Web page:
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Evaluation of alternatives for two-dimensional linear cascade facilities
Journal of Turbomachinery
  • Paul M. Kodzwa, Jr., Stanford University
  • Amanda Vicharelli, Stanford University
  • Gorazd Medic, Stanford University
  • Christopher J. Elkins, Stanford University
  • John K. Eaton, Stanford University
  • Gregory M. Laskowski, General Electric Global Research Center
  • Paul A. Durbin, Iowa State University
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This paper presents two low-cost alternatives for turbine blade surface heat transfer and fluid dynamics measurements. These models embody careful compromises between typical academic and full-scale turbomachinery experiments and represent a comprehensive strategy to develop experiments that can directly test shortcomings in current turbomachinery simulation tools. A full contextual history of the wide range of approaches to simulate turbine flow conditions is presented, along with a discussion of their deficiencies. Both models are simplifications of a linear cascade: the current standard for simulating two-dimensional turbine blade geometries. A single passage model is presented as a curved duct consisting of two half-blade geometries, carefully designed inlet and exit walls and inlet suction. This facility was determined to be best suited for heat transfer measurements where minimal surface conduction losses are necessary to allow accurate numerical model replication. A double passage model is defined as a single blade with two precisely designed outer walls, which is most appropriate for flow measurements. The design procedures necessary to achieve a desired flow condition are discussed.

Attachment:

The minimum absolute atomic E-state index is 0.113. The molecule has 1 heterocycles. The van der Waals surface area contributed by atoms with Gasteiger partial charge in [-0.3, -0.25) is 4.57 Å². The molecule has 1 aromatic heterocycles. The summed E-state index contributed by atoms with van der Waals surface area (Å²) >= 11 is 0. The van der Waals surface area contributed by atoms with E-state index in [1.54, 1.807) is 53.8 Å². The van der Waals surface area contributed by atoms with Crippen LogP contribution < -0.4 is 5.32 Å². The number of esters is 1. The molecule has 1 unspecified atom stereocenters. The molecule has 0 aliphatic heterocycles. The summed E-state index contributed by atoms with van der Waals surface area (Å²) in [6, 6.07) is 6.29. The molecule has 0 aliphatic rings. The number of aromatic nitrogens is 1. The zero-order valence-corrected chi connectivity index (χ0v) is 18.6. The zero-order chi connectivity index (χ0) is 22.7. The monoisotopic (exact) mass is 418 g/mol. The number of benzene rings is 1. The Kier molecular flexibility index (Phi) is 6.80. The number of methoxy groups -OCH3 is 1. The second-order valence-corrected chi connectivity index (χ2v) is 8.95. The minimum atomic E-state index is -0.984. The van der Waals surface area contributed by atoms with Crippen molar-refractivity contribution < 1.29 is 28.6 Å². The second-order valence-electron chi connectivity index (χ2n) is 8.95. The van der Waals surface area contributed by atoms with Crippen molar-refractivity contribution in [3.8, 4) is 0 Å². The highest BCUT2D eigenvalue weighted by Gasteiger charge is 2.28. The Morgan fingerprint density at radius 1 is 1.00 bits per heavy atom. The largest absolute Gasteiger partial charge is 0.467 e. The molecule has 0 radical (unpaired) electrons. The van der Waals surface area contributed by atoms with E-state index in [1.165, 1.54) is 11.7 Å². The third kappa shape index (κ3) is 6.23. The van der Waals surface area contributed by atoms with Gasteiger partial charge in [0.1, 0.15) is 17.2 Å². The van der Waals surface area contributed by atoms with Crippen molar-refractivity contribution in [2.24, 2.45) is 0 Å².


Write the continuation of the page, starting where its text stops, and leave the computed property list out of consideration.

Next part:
This article is from Journal of Turbomachinery, 131 (2009): 031001, doi: 10.1115/1.2985073. Posted with permission.

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Paul M. Kodzwa, Amanda Vicharelli, Gorazd Medic, Christopher J. Elkins, et al.. "Evaluation of alternatives for two-dimensional linear cascade facilities" Journal of Turbomachinery Vol. 131 Iss. 3 (2009) p. article no. 031001
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